• PhD in biogeochemistry and/or physical oceanography
  • Preference will be given to candidates with training in statistics, and experience with large datasets, including remotely-sensed observations
  • Strong publication record

Job Type

Salary and Duration: Regular, full time with salary commensurate with the individual’s experience. This position is renewable after 1 year contingent on performance, and beyond 2 years contingent on performance and funding.

Location: This project is a collaboration between the Cassar (Duke) and Lozier (Georgia Tech) labs with some flexibility in work location.

Starting Date: As soon as possible.

Interested individuals should send a cover letter, a CV, and the names and contact information of at least 3 references to Nicolas Cassar ( Review of applications will begin immediately and continue until the position is filled.

Work Environment

Cassar Lab: Research conducted in the Cassar lab at Duke University focuses on biogeochemistry and ecophysiology, with the objective of constraining the mechanisms governing carbon, oxygen and nitrogen cycling. The lab is located on Duke’s main campus in Durham, North Carolina.

Lozier Lab: Research conducted in the Lozier Lab at Georgia Tech focuses on the dynamics of large-scale ocean circulation, particularly those of the meridional overturning circulation in the North Atlantic, and on the physical controls of nutrient availability.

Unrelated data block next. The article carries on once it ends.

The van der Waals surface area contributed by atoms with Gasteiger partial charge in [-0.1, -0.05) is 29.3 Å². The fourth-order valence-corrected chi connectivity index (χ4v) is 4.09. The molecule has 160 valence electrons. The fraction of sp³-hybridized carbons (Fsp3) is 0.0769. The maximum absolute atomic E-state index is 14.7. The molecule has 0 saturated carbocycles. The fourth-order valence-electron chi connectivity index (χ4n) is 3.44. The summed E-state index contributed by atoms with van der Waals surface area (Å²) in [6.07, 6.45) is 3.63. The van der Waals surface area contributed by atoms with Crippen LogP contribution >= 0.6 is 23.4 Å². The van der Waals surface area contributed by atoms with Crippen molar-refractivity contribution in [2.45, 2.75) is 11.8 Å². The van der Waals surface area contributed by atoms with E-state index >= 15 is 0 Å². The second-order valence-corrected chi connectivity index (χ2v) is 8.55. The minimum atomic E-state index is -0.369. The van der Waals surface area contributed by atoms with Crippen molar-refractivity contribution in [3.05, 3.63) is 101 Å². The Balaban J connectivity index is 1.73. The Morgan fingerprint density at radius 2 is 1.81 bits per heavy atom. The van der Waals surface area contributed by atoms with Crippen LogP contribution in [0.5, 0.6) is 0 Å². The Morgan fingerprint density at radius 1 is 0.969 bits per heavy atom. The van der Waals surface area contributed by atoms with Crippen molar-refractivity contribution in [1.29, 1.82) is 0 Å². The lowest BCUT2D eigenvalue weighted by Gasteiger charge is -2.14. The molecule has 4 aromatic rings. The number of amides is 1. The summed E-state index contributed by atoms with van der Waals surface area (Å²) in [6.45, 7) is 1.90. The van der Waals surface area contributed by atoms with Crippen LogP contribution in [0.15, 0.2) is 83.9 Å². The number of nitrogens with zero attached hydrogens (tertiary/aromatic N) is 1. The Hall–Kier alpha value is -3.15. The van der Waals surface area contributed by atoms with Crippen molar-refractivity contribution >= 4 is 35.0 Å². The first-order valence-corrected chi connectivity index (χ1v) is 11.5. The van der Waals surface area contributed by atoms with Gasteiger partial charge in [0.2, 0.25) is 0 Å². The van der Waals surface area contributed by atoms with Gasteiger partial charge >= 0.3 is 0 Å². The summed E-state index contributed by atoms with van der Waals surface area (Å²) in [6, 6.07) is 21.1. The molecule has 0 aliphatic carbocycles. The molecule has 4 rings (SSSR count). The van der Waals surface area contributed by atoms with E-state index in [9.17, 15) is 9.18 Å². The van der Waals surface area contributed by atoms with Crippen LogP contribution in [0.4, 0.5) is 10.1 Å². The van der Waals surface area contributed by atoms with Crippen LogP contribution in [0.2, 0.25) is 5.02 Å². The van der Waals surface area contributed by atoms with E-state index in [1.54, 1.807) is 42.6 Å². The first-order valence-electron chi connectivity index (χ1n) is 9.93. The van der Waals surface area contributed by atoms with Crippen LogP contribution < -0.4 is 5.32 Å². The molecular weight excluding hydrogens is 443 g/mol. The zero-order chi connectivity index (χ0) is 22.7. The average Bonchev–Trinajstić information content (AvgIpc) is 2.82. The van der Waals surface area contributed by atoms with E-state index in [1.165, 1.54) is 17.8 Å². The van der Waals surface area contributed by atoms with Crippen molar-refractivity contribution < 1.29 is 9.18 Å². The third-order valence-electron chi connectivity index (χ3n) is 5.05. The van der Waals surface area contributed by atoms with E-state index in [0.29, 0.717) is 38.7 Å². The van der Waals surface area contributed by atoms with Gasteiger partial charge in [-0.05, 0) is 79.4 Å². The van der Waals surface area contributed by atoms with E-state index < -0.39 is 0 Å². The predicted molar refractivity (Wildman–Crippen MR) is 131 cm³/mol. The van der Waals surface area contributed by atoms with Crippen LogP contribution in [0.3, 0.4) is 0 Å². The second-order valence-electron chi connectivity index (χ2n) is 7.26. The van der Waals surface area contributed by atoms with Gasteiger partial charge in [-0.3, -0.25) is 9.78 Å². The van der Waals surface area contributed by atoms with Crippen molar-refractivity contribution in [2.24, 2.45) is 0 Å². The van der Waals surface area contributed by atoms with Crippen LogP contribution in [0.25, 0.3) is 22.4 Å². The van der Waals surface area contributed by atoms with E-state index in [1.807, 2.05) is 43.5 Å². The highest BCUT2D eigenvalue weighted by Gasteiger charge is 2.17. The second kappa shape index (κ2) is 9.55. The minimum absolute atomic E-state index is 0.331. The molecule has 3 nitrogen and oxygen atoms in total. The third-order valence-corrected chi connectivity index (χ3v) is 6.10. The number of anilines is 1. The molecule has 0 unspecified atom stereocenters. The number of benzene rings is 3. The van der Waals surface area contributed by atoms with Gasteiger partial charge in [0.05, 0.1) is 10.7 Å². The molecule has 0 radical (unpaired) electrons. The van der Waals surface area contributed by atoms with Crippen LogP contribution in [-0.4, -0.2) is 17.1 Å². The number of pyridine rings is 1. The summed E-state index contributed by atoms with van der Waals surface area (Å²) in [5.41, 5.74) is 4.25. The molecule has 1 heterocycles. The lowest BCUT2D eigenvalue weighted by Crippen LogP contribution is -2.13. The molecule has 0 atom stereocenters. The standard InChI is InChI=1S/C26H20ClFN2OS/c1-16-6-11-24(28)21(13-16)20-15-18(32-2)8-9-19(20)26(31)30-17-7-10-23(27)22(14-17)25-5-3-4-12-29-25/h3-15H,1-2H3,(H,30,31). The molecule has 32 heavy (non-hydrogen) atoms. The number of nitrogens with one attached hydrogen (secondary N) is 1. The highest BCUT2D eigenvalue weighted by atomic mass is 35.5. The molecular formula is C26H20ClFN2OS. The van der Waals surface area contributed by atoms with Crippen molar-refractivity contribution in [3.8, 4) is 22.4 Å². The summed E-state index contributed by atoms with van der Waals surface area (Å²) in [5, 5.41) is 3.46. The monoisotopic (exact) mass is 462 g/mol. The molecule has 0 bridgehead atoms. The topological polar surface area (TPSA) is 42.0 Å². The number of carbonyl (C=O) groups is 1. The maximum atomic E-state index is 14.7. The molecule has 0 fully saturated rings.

Duke University is an Affirmative Action/Equal Opportunity Employer committed to providing employment opportunity without regard to an individual’s age, color, disability, gender, gender expression, gender identity, genetic information, national origin, race, religion, sex, sexual orientation, or veteran status. Duke aspires to create a community built on collaboration, innovation, creativity, and belonging. Our collective success depends on the robust exchange of ideas-an exchange that is best when the rich diversity of our perspectives, backgrounds, and experiences flourishes. To achieve this exchange, it is essential that all community members feel secure and welcome, that the contributions of all individuals are respected, and that all voices are heard. All members of our community have a responsibility to uphold these values.